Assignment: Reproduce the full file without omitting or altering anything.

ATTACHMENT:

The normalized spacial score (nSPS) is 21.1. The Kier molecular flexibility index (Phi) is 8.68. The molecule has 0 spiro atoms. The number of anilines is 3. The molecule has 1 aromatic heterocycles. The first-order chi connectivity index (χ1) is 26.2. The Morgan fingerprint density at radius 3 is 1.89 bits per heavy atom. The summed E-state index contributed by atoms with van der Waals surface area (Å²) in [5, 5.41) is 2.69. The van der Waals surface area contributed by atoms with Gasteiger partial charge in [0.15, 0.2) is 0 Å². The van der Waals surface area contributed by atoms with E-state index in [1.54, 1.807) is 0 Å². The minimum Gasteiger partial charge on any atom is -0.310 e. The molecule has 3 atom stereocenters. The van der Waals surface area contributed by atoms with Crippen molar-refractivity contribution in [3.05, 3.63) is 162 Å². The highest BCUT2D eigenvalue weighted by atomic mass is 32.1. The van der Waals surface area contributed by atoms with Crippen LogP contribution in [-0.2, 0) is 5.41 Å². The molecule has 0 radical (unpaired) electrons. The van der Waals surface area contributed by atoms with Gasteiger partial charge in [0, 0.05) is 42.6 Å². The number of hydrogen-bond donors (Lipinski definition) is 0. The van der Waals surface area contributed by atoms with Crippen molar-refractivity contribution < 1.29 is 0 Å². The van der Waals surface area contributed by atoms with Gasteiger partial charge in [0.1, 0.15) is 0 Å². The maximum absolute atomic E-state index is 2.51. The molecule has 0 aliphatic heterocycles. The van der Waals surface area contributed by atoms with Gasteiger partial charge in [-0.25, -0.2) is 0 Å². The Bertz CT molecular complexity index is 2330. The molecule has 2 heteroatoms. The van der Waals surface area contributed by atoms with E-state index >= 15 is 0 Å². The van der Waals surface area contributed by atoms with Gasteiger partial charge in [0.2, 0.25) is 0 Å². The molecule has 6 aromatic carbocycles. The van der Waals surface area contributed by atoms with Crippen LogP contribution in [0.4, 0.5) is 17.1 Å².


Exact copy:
The normalized spacial score (nSPS) is 21.1. The Kier molecular flexibility index (Phi) is 8.68. The molecule has 0 spiro atoms. The number of anilines is 3. The molecule has 1 aromatic heterocycles. The first-order chi connectivity index (χ1) is 26.2. The Morgan fingerprint density at radius 3 is 1.89 bits per heavy atom. The summed E-state index contributed by atoms with van der Waals surface area (Å²) in [5, 5.41) is 2.69. The van der Waals surface area contributed by atoms with Gasteiger partial charge in [0.15, 0.2) is 0 Å². The van der Waals surface area contributed by atoms with E-state index in [1.54, 1.807) is 0 Å². The minimum Gasteiger partial charge on any atom is -0.310 e. The molecule has 3 atom stereocenters. The van der Waals surface area contributed by atoms with Crippen molar-refractivity contribution in [3.05, 3.63) is 162 Å². The highest BCUT2D eigenvalue weighted by atomic mass is 32.1. The van der Waals surface area contributed by atoms with Crippen LogP contribution in [-0.2, 0) is 5.41 Å². The molecule has 0 radical (unpaired) electrons. The van der Waals surface area contributed by atoms with Gasteiger partial charge in [0, 0.05) is 42.6 Å². The number of hydrogen-bond donors (Lipinski definition) is 0. The van der Waals surface area contributed by atoms with Crippen molar-refractivity contribution < 1.29 is 0 Å². The van der Waals surface area contributed by atoms with Gasteiger partial charge in [0.1, 0.15) is 0 Å². The maximum absolute atomic E-state index is 2.51. The molecule has 0 aliphatic heterocycles. The van der Waals surface area contributed by atoms with Gasteiger partial charge in [-0.25, -0.2) is 0 Å². The Bertz CT molecular complexity index is 2330. The molecule has 2 heteroatoms. The van der Waals surface area contributed by atoms with E-state index >= 15 is 0 Å². The van der Waals surface area contributed by atoms with Gasteiger partial charge in [0.2, 0.25) is 0 Å². The molecule has 6 aromatic carbocycles. The van der Waals surface area contributed by atoms with Crippen LogP contribution in [0.4, 0.5) is 17.1 Å².